I Am @Steenfox And I Wrote The Original Tweet "What Were You Wearing?"

We can't lose sight of the fact that an incredible thing happened that night.

Mar 18, 2014 at 12:00pm | Leave a comment

Last Wednesday, a flyer for an event called "SlutWalk" circulated on Twitter, sparking a discussion about the images on the flyer and the event's name. I wasn't familiar with it, so I decided to Google. One male tweeter said, "Nobody deserves to be raped. But you also shouldn't dress like a hoe." He suggested that both women & men needed to "do better." 
 
I thought about the night I was assaulted. I wasn't "dressed like a hoe." I wondered how I could've "done better." I was frustrated by both his ignorance and level of comfort in sharing this archaic perspective. He didn't think there was anything wrong with his mindset. There seemed to be more women than men objecting to his statement. I wasn't sure if their silence was in agreement or if they just didn't feel like debating. 
 
Whatever the case, I was disgusted. I took to Google again, this time hoping to prove a point. I searched for statistics about what women were wearing when they were assaulted. I found nothing. So I decide to gather my own data via Twitter. I tweeted "If there are any women on my TL who are victims of sexual assault & don't mind sharing something...what were you wearing when you were assaulted?" I asked them to let me know if it was OK to retweet their responses, and that they could also direct message me if they wanted to remain anonymous. 
 
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My second tweet after no response from my initial tweet of “what were you wearing”? 

 
I waited. I refreshed my mentions. Nothing. This was a fail. Then I thought about the question. I thought about that night in August 2000. And I realized that it was hypocritical of me to ask people to share something that I was too afraid to share. So I tweeted "<--jeans, tank top, heels. He put something in my drink at his house. I was there alone." 
 
I sat and looked at those words on the screen. MY words that I'd never shared publicly. I felt sick. I refreshed my mentions again. One woman responded. And then another. Before I knew it, I had 42 new mentions. I kept retweeting them, and very quickly I realized that this was turning into something else. This was no longer about me trying to prove a point to some guy. This had taken on a life of its own.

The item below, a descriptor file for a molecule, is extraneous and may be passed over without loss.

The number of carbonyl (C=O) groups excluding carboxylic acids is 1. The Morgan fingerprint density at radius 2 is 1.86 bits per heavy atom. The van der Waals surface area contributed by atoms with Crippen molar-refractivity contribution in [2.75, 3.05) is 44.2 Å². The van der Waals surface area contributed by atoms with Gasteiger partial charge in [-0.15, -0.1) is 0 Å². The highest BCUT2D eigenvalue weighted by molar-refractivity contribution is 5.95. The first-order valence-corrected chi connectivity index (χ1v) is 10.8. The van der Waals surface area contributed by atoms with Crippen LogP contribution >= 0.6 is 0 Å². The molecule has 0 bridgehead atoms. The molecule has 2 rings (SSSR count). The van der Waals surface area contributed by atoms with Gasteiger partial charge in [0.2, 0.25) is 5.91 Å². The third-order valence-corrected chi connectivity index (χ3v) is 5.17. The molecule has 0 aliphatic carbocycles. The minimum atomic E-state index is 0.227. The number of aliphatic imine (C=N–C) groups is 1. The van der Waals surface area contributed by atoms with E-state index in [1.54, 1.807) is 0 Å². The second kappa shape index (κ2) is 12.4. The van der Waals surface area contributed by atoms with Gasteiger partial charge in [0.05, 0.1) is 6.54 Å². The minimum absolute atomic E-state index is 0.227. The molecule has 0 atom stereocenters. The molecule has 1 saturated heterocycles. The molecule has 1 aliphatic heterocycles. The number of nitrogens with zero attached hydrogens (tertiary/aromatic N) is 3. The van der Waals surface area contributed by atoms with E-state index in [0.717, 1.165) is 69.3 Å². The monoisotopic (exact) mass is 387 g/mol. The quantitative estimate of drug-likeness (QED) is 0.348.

All of these women responding weren't data. They were human beings with stories. Stories like mine. They were 6-year-old girls in their pajamas and 19-year-old college students who couldn't remember what they wore because they were drugged. They were women who responded to my question with, "What was I wearing? Which time?" 
 
They were married women who had never told their husbands. Some were women who were assaulted BY their husbands. Some were assaulted too long ago to remember what they were wearing, while others remembered clearly because it happened last month. I became overwhelmed by the number of women who were just small children when they were assaulted, and I immediately burst into tears. I got up and walked away from my computer. When I returned, I had over 200 new mentions. 
 
Soon I couldn't keep up with the volume. This had extended outside of my little Twitter bubble. At one point, I had 892 new mentions. I no longer recognized the names or faces. These weren't the people that I interact with everyday. A woman tweeted me from Belfast. Someone tweeted me in Spanish. Another in Chinese. Nestled between the tweets from survivors were Twitter users who couldn't believe what they were reading. 
 
It was painful and hard to digest. One man told me that he felt like he was going to be sick. There were people directing their Twitter followers to read my timeline. Countless men and women tweeted that they were moved to tears. One woman was on the train crying. Some hoped to be brave enough to share their story one day. Others shared because they were inspired by the bravery of others. Something incredibly therapeutic and cathartic happened that night that I'm sure none of us could've ever expected. In real time, we debunked the "well, what was she wearing?" theory. 
 
And then, outside media weighed in and stirred the controversy: What's public? What's private? Can information shared on such a public platform be used ethically by journalists? Whatever happened elsewhere online and on Twitter, I was buried in tweets.
 
While it's easy to get lost in the fray, we can't lose sight of the fact that an incredible thing happened that night. Lives were changed. This extended way beyond Twitter. 
 
Conversations were had between fathers and their daughters, between grandmothers and granddaughters. In the midst of trying to prove a point to some guy, I accidentally became the conduit to healing and awareness not just for myself, but for hundreds of thousands of people around the world. To some this was just another news story. To others, this night was one we'll never forget.